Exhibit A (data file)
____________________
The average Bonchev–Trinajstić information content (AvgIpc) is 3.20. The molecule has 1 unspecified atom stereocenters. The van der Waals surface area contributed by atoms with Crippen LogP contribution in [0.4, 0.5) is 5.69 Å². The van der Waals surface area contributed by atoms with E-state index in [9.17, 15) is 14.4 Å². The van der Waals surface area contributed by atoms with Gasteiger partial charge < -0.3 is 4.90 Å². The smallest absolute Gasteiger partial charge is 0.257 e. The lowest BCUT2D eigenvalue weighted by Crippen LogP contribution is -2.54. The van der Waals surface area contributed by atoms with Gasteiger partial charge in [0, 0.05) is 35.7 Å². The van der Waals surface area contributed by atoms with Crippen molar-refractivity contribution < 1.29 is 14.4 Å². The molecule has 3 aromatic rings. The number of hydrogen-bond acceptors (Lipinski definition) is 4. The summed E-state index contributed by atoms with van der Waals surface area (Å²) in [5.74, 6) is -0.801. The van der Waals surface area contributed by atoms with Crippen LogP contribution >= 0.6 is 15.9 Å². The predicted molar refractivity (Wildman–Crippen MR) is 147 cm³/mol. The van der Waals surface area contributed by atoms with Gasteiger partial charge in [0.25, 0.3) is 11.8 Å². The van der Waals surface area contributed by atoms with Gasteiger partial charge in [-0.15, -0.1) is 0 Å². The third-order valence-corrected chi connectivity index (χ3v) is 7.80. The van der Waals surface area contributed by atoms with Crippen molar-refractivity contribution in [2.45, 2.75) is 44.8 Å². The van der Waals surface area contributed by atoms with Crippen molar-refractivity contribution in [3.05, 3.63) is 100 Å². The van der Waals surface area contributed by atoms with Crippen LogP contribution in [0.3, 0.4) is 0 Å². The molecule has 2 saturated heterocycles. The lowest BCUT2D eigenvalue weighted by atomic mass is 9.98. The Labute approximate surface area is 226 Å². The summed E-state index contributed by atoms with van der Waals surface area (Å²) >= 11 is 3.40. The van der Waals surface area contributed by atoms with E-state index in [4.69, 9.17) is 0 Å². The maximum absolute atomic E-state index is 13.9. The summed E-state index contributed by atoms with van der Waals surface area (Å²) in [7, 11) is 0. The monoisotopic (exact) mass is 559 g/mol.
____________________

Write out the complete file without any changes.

The average Bonchev–Trinajstić information content (AvgIpc) is 3.20. The molecule has 1 unspecified atom stereocenters. The van der Waals surface area contributed by atoms with Crippen LogP contribution in [0.4, 0.5) is 5.69 Å². The van der Waals surface area contributed by atoms with E-state index in [9.17, 15) is 14.4 Å². The van der Waals surface area contributed by atoms with Gasteiger partial charge < -0.3 is 4.90 Å². The smallest absolute Gasteiger partial charge is 0.257 e. The lowest BCUT2D eigenvalue weighted by Crippen LogP contribution is -2.54. The van der Waals surface area contributed by atoms with Gasteiger partial charge in [0, 0.05) is 35.7 Å². The van der Waals surface area contributed by atoms with Crippen molar-refractivity contribution < 1.29 is 14.4 Å². The molecule has 3 aromatic rings. The number of hydrogen-bond acceptors (Lipinski definition) is 4. The summed E-state index contributed by atoms with van der Waals surface area (Å²) in [5.74, 6) is -0.801. The van der Waals surface area contributed by atoms with Crippen LogP contribution >= 0.6 is 15.9 Å². The predicted molar refractivity (Wildman–Crippen MR) is 147 cm³/mol. The van der Waals surface area contributed by atoms with Gasteiger partial charge in [0.25, 0.3) is 11.8 Å². The van der Waals surface area contributed by atoms with Gasteiger partial charge in [-0.15, -0.1) is 0 Å². The third-order valence-corrected chi connectivity index (χ3v) is 7.80. The van der Waals surface area contributed by atoms with Crippen molar-refractivity contribution in [2.45, 2.75) is 44.8 Å². The van der Waals surface area contributed by atoms with Crippen molar-refractivity contribution in [3.05, 3.63) is 100 Å². The van der Waals surface area contributed by atoms with Crippen LogP contribution in [0.3, 0.4) is 0 Å². The molecule has 2 saturated heterocycles. The lowest BCUT2D eigenvalue weighted by atomic mass is 9.98. The Labute approximate surface area is 226 Å². The summed E-state index contributed by atoms with van der Waals surface area (Å²) >= 11 is 3.40. The van der Waals surface area contributed by atoms with E-state index in [4.69, 9.17) is 0 Å². The maximum absolute atomic E-state index is 13.9. The summed E-state index contributed by atoms with van der Waals surface area (Å²) in [7, 11) is 0. The monoisotopic (exact) mass is 559 g/mol.